2009 COMPREHENSIVE EXAM READING LIST
Multiple Choice Sections Testing
Research Methods, Applied Social Scientific Statistics, and Criminological Theory
A. Research Methods
1. General Reference Texts in Research Design (any one of the following texts will suffice):
Babbie, E. (2010). The practice of social research (12th ed.). Belmont, CA: Wadsworth
Bachman, R. (2008). Fundamentals of research in criminology and criminal justice.
Thousand Oaks, CA: Sage.
Creswell, J.W. (2008). Research design: Qualitative, quantitative, and mixed methods
Approaches (3rd ed.). Thousand Oaks, CA: Sage.
Dantzker, M.L., & Hunter, R. D. (2005). Research methods for criminology and criminal
justice: A primer (2nd ed.). Boston, MA: Jones & Bartlett.
Maxfield, M.G., & Babbie, E. (2008). Research methods for criminal justice and
criminology (5th ed.). Belmont, CA: Wadsworth.
2. General Reference Texts in Qualitative Methods (any one of the following texts will
Berg, B.L. (2007). Qualitative research methods for the social sciences (6th ed.).
Boston, MA: Allyn and Bacon, Inc.
Creswell, J.W. (2006). Qualitative inquiry and research design: Choosing among five
approaches (2nd ed.). Thousand Oaks, CA: Sage.
Denzin, N.K., & Lincoln, Y.S. (2008). Strategies of qualitative inquiry (3rd ed.).
Thousand Oaks, CA: Sage.
Denzin, N.K., & Lincoln, Y.S. (2006). The SAGE handbook of qualitative research (3rd
ed.). Thousand Oaks, CA: Sage.
Yin, R. K. (2004) The case study anthology. Thousand Oaks, CA: Sage.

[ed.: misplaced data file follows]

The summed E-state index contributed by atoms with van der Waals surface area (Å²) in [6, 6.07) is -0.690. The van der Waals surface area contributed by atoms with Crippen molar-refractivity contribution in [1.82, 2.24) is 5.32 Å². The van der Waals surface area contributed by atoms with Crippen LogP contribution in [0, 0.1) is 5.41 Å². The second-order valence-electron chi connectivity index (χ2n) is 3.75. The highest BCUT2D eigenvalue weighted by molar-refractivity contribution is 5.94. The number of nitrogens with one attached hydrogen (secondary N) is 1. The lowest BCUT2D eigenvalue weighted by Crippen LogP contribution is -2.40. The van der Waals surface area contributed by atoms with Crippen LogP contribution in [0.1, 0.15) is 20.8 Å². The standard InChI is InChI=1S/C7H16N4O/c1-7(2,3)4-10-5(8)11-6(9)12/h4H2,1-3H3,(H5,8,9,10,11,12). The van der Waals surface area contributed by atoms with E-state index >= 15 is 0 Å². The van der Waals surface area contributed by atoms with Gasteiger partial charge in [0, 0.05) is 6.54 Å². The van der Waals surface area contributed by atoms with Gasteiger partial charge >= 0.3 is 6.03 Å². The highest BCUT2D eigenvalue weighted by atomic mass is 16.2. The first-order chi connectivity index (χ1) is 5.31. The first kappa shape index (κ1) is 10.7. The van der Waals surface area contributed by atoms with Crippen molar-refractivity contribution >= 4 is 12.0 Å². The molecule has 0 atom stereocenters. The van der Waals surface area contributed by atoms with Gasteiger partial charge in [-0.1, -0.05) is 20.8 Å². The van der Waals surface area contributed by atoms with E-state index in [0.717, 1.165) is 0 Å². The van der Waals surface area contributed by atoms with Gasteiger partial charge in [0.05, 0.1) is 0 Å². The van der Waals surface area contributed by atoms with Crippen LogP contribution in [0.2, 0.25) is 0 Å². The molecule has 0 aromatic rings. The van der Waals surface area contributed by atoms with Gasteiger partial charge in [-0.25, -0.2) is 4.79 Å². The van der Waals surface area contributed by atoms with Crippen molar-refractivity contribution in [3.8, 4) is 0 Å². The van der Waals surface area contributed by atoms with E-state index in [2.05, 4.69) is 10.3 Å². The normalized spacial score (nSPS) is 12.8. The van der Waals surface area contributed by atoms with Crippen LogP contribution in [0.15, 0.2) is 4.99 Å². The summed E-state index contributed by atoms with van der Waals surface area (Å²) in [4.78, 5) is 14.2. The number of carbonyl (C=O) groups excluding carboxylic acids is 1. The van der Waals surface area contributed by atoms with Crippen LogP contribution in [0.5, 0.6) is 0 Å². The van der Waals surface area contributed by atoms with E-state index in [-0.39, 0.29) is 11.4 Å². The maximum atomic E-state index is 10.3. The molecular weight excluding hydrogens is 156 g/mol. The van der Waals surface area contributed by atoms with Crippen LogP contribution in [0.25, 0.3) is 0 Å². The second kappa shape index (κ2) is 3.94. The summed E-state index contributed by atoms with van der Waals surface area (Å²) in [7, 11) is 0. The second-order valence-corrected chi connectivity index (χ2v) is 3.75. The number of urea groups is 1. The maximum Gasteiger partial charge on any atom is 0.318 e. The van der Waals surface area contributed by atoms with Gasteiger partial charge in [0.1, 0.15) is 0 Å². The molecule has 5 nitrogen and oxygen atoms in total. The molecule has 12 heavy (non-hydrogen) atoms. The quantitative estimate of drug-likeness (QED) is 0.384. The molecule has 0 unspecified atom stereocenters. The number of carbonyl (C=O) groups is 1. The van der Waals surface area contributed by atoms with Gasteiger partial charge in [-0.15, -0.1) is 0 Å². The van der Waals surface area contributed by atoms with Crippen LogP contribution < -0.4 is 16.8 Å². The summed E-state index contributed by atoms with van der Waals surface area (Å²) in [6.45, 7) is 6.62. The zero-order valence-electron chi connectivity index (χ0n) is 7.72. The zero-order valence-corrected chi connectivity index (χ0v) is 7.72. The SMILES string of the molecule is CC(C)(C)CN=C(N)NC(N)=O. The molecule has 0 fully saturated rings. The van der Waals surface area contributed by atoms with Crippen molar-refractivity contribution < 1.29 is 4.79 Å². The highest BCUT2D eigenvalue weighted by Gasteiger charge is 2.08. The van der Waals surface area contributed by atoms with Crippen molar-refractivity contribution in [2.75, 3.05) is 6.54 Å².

3. Required Article:
Kleck, G., Tark, J., & Bellows, J.J. (2006). What methods are most frequently used in
research in criminology and criminal justice? Journal of Criminal Justice, 34(2), 147-
B. Applied Social Scientific Statistics (any one of the following texts will suffice):
Frankfort-Nachmias, C. (2008). Social statistics for a diverse society (5th ed.).
Thousand Oaks, CA: Sage.
Miethe, T.D., (2007). Simple statistics: Applications in criminology and criminal justice.
Los Angeles: Roxbury Publishing.
Jackson, S.L. (2005). Statistics: Plain and simple. Belmont, CA.: Wadsworth Publishing.
Salkind, N. J. (2006). Statistics for people who (think they) hate statistics. (3rd ed.).
Thousand Oaks, CA: Sage.
C. Criminological Theory
1. Required Readings:
Cullen, F.T. & Agnew, R. (2006) Criminological theory, past to preset: Essential
readings. (3rd ed.). New York, NY: Oxford University Press.
Crutchfield, R.D., Kubrin, E.E, Bridges, G.S., & Weis, J. G. (2008) Crime: Readings.
(3rd ed.). Thousand Oaks, CA: Sage.
2. General Reference Texts (any one of the following texts will suffice):
Bohm, R.M. (2001). Primer on crime and delinquency theory (2nd ed.). Belmont, CA: